“Now I can feed my family without thinking of death,” says Rahmat, a fisherman from Shyamnagar in southern Bangladesh. “Crab fattening (has) become a solution to live with the change of climate nowadays.”
In 24 hours in 2009, cyclone Aila tore through the region, destroying Rahmat’s house and livelihood as a fisherman and farmer and taking with it his monthly US$350 income. The challenge of rebuilding his life was immense, but Rahmat found assistance in a crab-fattening programme in the Sundarbans, the largest single mangrove forest in the world, close to where he now lives.
Bangladesh’s Centre for Coastal Environmental Conservation launched the US$295,000 project to fatten crabs in bamboo cages and restore the mangroves in January 2010. Framed as an “adaptation to climate change initiative”, it targeted a clutch of communities near the Bangladesh-India border, with support from the Asia-Pacific Forum for Environment and Development, a small programme housed at the UNEP regional office.
The project initiated “community conserved areas”, where mangrove forests are being restored and planted with the aim of creating protective barriers against natural disasters: a green buffer zone of mangroves can be seen lacing more than five kilometres of the coast, protecting river banks from erosion and preventing tidal surges.
With greater immediately economic impact, however, the project comprises a crab-cultivating scheme that has trained the 150 Sundarbans stakeholders involved how to rear crabs for sale and export. The crab cages are placed directly in the mangroves forests, so providing the “cultivators” with a direct income from the mangroves. And when better grown, the young mangroves in the community conserved areas can also be used for cultivating crabs, thus expanding the resource base.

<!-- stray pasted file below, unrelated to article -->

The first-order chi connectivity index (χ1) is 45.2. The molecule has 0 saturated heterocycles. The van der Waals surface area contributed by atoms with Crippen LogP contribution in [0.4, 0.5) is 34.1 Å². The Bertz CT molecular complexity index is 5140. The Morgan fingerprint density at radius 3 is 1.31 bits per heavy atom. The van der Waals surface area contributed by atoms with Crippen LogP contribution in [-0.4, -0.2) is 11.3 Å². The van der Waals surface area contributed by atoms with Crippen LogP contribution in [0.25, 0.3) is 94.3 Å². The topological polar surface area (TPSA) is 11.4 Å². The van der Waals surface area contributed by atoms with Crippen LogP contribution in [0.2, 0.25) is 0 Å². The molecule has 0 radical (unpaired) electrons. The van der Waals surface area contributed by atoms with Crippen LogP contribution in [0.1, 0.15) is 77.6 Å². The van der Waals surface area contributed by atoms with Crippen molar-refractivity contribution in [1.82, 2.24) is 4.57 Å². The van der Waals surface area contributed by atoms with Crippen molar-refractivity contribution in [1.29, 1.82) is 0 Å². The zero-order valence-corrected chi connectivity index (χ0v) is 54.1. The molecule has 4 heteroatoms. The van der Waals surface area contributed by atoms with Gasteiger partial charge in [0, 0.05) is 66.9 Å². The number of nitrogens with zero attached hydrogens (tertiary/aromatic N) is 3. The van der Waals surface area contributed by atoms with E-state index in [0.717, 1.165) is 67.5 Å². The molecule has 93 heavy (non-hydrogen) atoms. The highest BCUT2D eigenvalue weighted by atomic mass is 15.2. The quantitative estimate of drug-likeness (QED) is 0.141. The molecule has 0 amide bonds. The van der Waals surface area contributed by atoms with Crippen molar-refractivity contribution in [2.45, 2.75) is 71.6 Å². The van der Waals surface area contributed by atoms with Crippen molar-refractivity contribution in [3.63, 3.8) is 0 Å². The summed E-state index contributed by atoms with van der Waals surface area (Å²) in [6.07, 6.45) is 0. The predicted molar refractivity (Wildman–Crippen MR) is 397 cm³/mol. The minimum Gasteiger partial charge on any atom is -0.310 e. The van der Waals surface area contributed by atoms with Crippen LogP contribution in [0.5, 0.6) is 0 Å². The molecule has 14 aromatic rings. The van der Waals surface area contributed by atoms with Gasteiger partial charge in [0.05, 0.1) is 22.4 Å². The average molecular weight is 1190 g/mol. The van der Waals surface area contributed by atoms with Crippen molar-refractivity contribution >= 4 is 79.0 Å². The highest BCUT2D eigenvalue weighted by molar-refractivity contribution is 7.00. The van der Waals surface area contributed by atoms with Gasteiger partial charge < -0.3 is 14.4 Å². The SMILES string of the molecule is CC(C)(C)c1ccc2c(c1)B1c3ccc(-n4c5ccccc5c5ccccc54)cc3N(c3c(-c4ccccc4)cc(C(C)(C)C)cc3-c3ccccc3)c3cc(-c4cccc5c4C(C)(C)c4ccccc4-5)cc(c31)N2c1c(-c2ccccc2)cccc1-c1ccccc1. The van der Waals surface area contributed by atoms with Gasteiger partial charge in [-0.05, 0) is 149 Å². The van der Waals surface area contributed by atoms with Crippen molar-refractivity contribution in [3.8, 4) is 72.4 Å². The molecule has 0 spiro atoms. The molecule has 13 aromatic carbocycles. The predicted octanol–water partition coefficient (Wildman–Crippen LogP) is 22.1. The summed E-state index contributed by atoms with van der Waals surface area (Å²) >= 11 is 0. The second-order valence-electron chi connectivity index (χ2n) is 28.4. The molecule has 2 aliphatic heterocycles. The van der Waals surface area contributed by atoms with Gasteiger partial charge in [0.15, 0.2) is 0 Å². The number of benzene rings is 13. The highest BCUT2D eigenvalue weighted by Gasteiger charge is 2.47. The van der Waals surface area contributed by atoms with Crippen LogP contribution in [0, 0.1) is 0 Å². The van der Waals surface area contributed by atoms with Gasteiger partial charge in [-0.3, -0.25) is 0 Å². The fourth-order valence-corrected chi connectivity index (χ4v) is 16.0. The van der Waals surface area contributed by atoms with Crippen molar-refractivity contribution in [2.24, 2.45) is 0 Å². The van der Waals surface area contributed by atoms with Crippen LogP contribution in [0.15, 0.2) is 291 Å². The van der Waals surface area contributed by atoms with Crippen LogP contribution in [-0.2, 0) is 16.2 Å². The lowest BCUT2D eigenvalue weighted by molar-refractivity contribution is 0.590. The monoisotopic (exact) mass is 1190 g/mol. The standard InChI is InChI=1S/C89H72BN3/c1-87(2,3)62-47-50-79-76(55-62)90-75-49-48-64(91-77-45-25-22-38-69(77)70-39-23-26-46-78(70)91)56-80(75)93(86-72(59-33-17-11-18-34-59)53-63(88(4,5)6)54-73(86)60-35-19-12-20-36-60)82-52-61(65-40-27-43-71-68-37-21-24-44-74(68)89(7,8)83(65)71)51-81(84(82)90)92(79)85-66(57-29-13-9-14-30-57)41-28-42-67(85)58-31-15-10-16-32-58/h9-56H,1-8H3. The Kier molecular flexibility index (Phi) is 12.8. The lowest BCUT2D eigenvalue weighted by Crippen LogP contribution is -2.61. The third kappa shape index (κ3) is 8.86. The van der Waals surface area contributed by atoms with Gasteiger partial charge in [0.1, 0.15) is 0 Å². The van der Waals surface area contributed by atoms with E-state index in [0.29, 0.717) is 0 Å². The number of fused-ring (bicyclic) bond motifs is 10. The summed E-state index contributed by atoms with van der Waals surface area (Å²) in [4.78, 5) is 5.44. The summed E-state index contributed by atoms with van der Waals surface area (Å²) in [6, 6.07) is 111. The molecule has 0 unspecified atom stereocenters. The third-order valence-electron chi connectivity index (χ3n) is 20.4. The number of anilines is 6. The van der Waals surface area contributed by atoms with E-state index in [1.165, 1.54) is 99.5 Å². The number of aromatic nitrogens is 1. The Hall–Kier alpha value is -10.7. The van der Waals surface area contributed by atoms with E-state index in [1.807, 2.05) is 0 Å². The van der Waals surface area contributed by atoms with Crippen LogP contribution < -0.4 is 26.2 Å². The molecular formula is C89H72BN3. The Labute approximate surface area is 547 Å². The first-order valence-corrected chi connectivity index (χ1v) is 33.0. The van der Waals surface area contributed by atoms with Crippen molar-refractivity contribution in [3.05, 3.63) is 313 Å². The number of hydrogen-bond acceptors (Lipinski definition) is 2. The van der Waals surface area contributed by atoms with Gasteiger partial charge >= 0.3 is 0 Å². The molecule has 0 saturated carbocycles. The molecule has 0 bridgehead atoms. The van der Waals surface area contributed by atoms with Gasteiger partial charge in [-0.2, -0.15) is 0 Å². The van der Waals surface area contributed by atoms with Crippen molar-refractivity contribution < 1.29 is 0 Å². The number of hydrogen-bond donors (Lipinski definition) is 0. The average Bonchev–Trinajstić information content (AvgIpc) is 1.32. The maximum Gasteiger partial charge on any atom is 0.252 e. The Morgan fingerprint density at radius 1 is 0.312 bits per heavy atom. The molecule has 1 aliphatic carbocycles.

This initiative has achieved two goals: making the fishing communities aware of the resources of the Sundarbans, and teaching them how to make a living while protecting the environment. The mangrove plantation and regeneration portions of the project are proving effective in protecting embankments from being breached and preventing river bank erosion in an area particularly vulnerable to climate change. And by using the mangroves in situ, the scheme is generating income from an ecosystem that is helping to protecting the region from the impacts of climate change, providing both social and environmental and economic benefits.
See more at: www.ccec-bd.org